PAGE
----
Bartley quickly realised there was something else Stubbs had neglected to mention, Hibs’ Scottish Cup hoodoo. He recalled: “That was the one thing I noticed when I moved here – it was all about the Scottish Cup.
“Hibs fans would introduce themselves when I was shopping, walking the dog, whatever, and it was always: when are we going to win it?
“I didn’t know how long it had been so I did a bit of research and got a bit of a surprise. Alan didn’t tell me and I understand why.
“We were all bitterly disappointed to lose out in the promotion play-offs at the end of that season but to win the Scottish Cup was fantastic. I’d ask Hibs fans what they wanted, the cup or promotion and 100 per cent the answer was the cup and promotion the next year. We’ve done that.”
Friday night’s victory over Hearts not only took Hibs 12 points clear of their city neighbours with a game in hand but closed the gap on third-placed Aberdeen to just two points in the Ladbrokes Premiership with hopes high that they can enjoy another tilt at European football next season.
Bartley said: “Winning the cup got us into Europe; it may have been short-lived but it was a great experience, definitely something I’d never have experienced had I stayed in England and, to be honest, something I didn’t think I’d get here. Hopefully, we can achieve it again at the end of this season.”
Promotion was achieved under new boss Neil Lennon, Stubbs having surprised everyone by quitting for what proved to be an ill-fated spell in charge of Rotherham but, insisted Bartley, the change in manager has proved to be seamless. He said: “Alan did extremely well but then the chance came which he thought was right for him to go to Rotherham. It was a bit of a surprise to us all but the group chat was a bit fiery, everyone wondering who we were going to get as our next gaffer.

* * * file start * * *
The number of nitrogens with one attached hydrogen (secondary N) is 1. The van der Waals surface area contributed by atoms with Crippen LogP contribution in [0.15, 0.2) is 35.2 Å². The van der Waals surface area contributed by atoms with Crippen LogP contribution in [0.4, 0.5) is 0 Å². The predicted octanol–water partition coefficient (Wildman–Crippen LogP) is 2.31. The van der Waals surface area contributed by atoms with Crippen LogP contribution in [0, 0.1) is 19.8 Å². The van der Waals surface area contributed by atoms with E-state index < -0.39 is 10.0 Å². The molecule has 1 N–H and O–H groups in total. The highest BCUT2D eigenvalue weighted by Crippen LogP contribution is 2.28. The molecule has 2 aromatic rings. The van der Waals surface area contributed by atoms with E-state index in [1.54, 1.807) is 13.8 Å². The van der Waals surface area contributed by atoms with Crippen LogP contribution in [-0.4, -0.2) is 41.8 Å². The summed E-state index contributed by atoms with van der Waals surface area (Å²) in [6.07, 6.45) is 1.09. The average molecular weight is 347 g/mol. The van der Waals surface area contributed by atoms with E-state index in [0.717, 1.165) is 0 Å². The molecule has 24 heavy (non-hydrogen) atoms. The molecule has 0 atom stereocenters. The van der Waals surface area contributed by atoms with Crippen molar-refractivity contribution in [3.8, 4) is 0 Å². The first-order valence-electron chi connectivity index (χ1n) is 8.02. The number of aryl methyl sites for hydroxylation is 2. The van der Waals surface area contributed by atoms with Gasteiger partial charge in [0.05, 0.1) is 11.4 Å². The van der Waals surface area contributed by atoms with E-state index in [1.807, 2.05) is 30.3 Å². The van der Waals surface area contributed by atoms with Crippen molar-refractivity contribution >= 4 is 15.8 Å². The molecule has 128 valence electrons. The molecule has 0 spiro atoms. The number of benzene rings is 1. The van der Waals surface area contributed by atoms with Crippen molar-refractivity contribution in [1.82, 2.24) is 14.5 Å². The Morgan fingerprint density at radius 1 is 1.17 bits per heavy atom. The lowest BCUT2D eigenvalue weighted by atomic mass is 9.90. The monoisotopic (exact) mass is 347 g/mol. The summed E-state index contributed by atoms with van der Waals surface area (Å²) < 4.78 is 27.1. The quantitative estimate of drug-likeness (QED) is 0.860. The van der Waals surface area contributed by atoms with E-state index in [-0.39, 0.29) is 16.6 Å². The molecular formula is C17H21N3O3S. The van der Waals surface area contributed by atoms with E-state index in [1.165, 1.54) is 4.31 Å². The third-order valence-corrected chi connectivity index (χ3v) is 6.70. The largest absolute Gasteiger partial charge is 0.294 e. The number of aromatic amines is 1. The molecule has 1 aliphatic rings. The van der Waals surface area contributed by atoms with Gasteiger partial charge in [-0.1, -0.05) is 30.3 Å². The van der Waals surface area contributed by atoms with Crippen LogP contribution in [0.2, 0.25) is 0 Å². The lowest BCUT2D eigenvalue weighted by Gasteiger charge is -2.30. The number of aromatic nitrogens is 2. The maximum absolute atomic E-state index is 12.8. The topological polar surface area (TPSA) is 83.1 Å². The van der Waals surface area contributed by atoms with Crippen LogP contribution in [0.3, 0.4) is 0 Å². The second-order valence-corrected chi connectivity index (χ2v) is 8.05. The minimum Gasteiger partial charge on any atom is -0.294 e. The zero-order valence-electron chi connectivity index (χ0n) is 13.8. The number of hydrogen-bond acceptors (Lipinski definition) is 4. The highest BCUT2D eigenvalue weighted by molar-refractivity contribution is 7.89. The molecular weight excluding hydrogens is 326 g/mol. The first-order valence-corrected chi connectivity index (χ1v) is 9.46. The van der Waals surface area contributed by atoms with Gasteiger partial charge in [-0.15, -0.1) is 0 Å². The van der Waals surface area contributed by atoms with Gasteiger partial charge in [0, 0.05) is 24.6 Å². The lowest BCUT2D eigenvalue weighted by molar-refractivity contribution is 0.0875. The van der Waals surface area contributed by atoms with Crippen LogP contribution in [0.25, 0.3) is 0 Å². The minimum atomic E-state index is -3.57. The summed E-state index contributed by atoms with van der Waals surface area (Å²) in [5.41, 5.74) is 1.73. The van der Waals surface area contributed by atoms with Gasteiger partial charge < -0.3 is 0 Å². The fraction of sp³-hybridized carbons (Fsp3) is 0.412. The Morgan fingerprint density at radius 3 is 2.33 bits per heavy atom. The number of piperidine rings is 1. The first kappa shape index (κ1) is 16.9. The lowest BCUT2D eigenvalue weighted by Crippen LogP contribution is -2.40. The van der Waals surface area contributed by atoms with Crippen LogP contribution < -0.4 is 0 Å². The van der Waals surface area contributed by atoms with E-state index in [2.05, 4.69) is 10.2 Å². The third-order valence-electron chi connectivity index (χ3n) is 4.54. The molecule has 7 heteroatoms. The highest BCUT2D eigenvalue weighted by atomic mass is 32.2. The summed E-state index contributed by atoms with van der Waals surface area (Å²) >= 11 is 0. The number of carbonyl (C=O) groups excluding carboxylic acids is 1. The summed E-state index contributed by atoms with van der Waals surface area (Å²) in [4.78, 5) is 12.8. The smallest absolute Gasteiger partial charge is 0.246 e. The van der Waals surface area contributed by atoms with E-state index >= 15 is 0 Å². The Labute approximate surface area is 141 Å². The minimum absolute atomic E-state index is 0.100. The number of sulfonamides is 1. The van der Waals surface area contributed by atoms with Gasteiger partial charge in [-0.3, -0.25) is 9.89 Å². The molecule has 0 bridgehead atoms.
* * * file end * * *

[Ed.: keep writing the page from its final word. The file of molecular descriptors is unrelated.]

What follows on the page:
“Again, I think everyone was surprised to discover it was Neil Lennon, I don’t think anyone expected him to take the job. But it’s been seamless and none of us are surprised to find ourselves sitting in fourth place in the Premiership in our first season back.
“We have a good bunch of lads, not only in terms of a football team but off the pitch as well. Some people may take this as arrogance, and I don’t mean for it to sound that way, but no matter who we are playing I can say, hand on heart, we’ve never sat in that dressing-room after training on a Friday and said ‘we might struggle tomorrow or be beaten’.
“I’ve had that at previous clubs, but not here. We have always gone out believing we can get the three points no matter who it is against. You can be beaten, that’s life, but we never think we will be.”
If Hibs fans have taken Bartley as one of their own, he has found himself to be “Public Enemy No 1” as far as those from the other side of the city are concerned, a fact which, he insists, makes victories like Friday night’s all the sweeter.
He said: “I think they have taken a personal dislike to me, but that’s all right.
“You must be doing something right if people are going to shout at you and try to get under your skin. I just laugh it off.
“I couldn’t have picked a better game for my 100th. It was extremely enjoyable.”